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IN RE: the MARRIAGE OF Robert Dean WOOD (2020)

Court of Appeals of Iowa.

IN RE: the MARRIAGE OF Robert Dean WOOD, Jr. and Sarah Beth Wood Upon the Petition of Robert Dean Wood, Jr., Petitioner-Appellant, And Concerning Sarah Beth Wood, Respondent-Appellee.

No. 19-1787

Decided: November 30, 2020

Considered by Bower, C.J., May, J., and Mahan, S.J.* Cathleen J. Siebrecht of Siebrecht Law Firm, Des Moines, for appellant. Lora L. McCollom of McCollom Law Firm, PLLC, West Des Moines, for appellee.

Robert Wood Jr. appeals from the decree dissolving his marriage to Sarah Wood, challenging the district court's decision to place physical care of their children with Sarah. Robert requests physical care of the children or, in the event we affirm the court's physical care decision, additional parenting time. He also challenges the court's attorney fee award to Sarah. We find the district court's factual determinations are supported by the record and affirm the physical care decision and attorney fee award. We deny the parties’ requests for appellate attorney fees.

Robert and Sarah married in 2009 and are the parents of two children, born in 2013 and 2016. Robert filed a petition for dissolution of marriage in November 2018. Trial took place in August 2019, and the district court entered an amended decree of dissolution the following month, ordering physical care of the children with Sarah and visitation to Robert every Wednesday evening and every other weekend, Friday to Monday. In reaching its decision, the court stated in part:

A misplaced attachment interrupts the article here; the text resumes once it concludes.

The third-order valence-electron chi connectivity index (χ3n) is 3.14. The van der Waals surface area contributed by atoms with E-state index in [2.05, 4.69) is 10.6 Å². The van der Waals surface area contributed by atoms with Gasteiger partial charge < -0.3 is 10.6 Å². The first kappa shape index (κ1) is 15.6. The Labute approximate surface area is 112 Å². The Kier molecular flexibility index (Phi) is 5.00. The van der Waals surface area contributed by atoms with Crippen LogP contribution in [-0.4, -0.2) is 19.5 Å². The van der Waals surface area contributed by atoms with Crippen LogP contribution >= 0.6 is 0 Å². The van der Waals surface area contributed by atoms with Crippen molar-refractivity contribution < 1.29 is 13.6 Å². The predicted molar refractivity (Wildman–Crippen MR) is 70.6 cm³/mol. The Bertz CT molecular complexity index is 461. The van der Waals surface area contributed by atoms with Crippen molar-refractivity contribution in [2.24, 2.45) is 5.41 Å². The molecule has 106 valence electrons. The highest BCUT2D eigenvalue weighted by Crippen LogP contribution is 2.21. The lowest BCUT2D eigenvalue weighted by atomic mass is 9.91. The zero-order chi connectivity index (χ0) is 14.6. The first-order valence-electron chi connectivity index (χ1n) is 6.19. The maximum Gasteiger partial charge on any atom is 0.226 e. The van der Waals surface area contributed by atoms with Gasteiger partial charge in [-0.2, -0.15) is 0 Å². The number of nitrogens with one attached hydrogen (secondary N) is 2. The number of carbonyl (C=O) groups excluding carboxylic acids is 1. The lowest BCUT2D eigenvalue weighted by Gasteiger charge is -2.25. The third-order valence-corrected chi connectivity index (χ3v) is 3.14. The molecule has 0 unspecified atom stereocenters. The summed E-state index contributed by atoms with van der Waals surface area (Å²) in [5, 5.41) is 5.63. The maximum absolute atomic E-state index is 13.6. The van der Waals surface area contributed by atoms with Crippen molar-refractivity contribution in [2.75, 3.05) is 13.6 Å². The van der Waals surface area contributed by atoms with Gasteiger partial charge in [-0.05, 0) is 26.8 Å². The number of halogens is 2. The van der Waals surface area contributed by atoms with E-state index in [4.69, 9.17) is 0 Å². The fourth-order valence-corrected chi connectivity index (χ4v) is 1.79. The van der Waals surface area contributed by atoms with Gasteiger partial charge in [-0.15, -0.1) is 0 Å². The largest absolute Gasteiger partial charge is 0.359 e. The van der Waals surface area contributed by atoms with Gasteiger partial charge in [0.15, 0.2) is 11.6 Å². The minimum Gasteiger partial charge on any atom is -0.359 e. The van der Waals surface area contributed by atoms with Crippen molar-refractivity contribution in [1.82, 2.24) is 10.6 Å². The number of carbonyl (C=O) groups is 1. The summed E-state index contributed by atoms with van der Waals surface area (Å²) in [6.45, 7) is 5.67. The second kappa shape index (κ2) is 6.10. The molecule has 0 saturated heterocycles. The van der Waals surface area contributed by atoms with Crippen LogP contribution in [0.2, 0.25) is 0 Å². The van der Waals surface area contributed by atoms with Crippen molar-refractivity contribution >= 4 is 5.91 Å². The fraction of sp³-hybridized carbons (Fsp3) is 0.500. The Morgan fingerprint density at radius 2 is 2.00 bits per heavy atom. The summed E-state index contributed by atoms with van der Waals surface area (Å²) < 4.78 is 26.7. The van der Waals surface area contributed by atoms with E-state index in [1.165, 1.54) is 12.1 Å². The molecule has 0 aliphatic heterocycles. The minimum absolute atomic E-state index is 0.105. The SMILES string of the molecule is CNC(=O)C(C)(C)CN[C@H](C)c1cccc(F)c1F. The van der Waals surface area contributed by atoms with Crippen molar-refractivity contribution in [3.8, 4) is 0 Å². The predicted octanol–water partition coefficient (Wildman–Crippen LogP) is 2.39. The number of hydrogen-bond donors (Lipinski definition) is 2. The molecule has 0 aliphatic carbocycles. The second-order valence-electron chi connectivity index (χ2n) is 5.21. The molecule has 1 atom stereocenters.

Robert requests shared physical care of the children. Sarah requests primary physical care of the children with parenting time to Robert on every other Friday at 6:00 pm to Monday at 8:00 am or school start time.

Prior to the issues arising that lead to the filing of the dissolution, and since the children's births, Sarah has been the primary caretaker for them, in that she was the parent to schedule and attend doctor's appointments, ensure they were picked up from daycare on time and handle the majority of the day to day parenting tasks. Up until approximately six months prior to the parties’ separation, Robert was a “hands’ on” parent, sharing, albeit not equally, in the parenting responsibilities with Sarah. At this time, the parties’ oldest child was four and the youngest, one. For the last year, Sarah has been more engaged with the children than Robert. Sarah has been solely responsible since prior to separation, for ensuring the children were dropped off and picked up from daycare on time. The children have resided more frequently with Sarah. They continue to attend daycare and school in the Dallas Center School District. The parties have had continuous issues with communication since the separation. Often times Robert will not even respond to an inquiry or concern from Sarah. Sarah has attempted to cooperate and work with Robert in adjustments to the schedule and communication regarding the kids to no avail. Robert moved to Ankeny, Iowa from Dallas Center․ Although his young children remain in Dallas Center he made the choice to move over thirty minutes away from them, likely to be closer to his new significant other.